Let the Wine Decide: In the vineyards of Cairanne
Diversity is the beauty of the Côtes du Rhône Villages in this valley of ours and over the next few weeks we will be visiting its vineyards and villages, revealing their individual characteristics as we go. We will also be exploring our approach to winemaking and vine growing, an approach which is based on the principle of allowing nature to take its course as much as possible – both in the vineyard and the cellar. We refer to this as ‘letting the wine decide’, whether at its inception on the vine or as it matures in barrel. Our journey starts with a two week ‘stay’ in Cairanne, Boutinot’s home in the Rhône since 2010 but where the cultivation of vines date back to Roman times.
THE BOUTINOT ESTATE, CAIRANNE: In 2010 a once-in-a-lifetime opportunity arose to buy a spectacular plot of vineyards and a winery in Cairanne. Surveying the vines Eric Monnin could see they had huge potential – a jigsaw of four plots planted with old vines and two virgin plots ready to be planted in the hillside slopes of La Montée de Ventabren overlooking the church of Notre Dame de la Vigne et du Rosaire. Spectacular old bush vine Grenache Noir on the higher slopes, a windy plot ideally suited to Mourvèdre, while the lower slopes closer to the village are planted with two plots of Syrah either side of the winery at La Ruche.
LA RUCHE (Syrah): La Ruche is a south facing plot of low yielding Syrah, where 33 year old vines are planted on limestone-clay soils in rows running south to north. For the 2011 vintage, still in barrel, we are very excited for its future. After a year in our nurturing hands, the vines have been able to express their true potential. When buying the vineyard we never imagined Syrah from La Ruche could achieve such perfume and delicacy in such a short space of time: it is still early days and of course the 2011 vintage conditions were unusual to say the least, but we are excited that we are beginning to realise of the potential of this terroir through our more natural approach in the vineyard and in the cellar.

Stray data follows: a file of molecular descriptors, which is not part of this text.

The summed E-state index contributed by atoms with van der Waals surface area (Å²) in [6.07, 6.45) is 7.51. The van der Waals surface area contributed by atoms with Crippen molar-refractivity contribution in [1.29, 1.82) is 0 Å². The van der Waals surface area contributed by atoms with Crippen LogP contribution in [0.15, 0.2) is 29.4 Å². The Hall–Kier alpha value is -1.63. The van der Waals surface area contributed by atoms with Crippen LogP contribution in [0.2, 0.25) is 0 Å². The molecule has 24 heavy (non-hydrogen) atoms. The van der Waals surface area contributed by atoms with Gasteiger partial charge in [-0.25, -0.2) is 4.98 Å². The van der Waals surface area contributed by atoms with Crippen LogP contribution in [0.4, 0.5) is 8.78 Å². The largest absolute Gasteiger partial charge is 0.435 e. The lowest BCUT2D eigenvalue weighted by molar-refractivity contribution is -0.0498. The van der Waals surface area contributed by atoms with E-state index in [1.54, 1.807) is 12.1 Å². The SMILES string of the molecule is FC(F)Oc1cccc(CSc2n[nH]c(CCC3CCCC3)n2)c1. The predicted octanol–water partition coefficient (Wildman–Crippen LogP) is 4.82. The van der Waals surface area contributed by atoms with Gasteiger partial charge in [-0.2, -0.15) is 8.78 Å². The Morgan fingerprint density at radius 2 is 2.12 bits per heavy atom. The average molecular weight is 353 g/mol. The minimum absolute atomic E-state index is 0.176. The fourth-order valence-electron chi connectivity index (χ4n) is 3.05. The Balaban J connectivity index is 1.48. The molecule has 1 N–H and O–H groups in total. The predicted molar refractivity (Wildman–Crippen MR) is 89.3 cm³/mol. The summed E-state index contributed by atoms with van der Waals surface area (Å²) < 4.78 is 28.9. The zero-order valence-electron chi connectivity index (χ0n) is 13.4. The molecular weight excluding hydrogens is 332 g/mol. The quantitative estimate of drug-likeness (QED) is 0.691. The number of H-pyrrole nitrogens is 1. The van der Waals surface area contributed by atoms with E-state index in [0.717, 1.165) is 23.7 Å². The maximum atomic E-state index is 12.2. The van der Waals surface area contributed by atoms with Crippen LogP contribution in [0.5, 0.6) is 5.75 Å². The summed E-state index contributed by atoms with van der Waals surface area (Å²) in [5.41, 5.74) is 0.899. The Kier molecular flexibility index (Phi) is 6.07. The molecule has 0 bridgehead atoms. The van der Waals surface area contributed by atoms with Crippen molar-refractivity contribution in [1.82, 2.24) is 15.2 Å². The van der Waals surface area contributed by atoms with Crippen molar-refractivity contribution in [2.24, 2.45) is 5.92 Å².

We have just completed the ‘relevage des fils’ on each row of vines, i.e. raising the rows of wires one level up in order to enclose the new flimsy branches. Syrah isn’t a very awkward grape variety grape, being tolerant of various soil types and conditions but its branches are unusually fragile, so it is very sensitive to wind. Here we are in Mistral country and the gusts of this southern wind can be quite violent, lasting several days. So it was important to secure the delicate flower laden branches to the raised wires, in order to help protect the developing bunches from the wind. From the flowers come forth grapes, so if no flowers, no grapes, no wine!
LA TRUFFIERE (Syrah): A former truffle orchard, we planted Syrah here in 2011 after rigorous analysis of the limestone / clay soil (classic ‘argilo-calcaire’ as in all the best vineyards). The analysis of the oligo-mineral elements in the soil suggested that Syrah would be best suited to this terroir.
Also south facing, here the vines were planted east to west on a fruit day, the best period in the month for planting according to the bio-dynamic calendar. Perhaps this terroir once suited to that most natural of and prized of perfumes – the famous black truffle of Cairanne – will imbue our Syrah with some wonderfully delicate nuances of scent and top notes.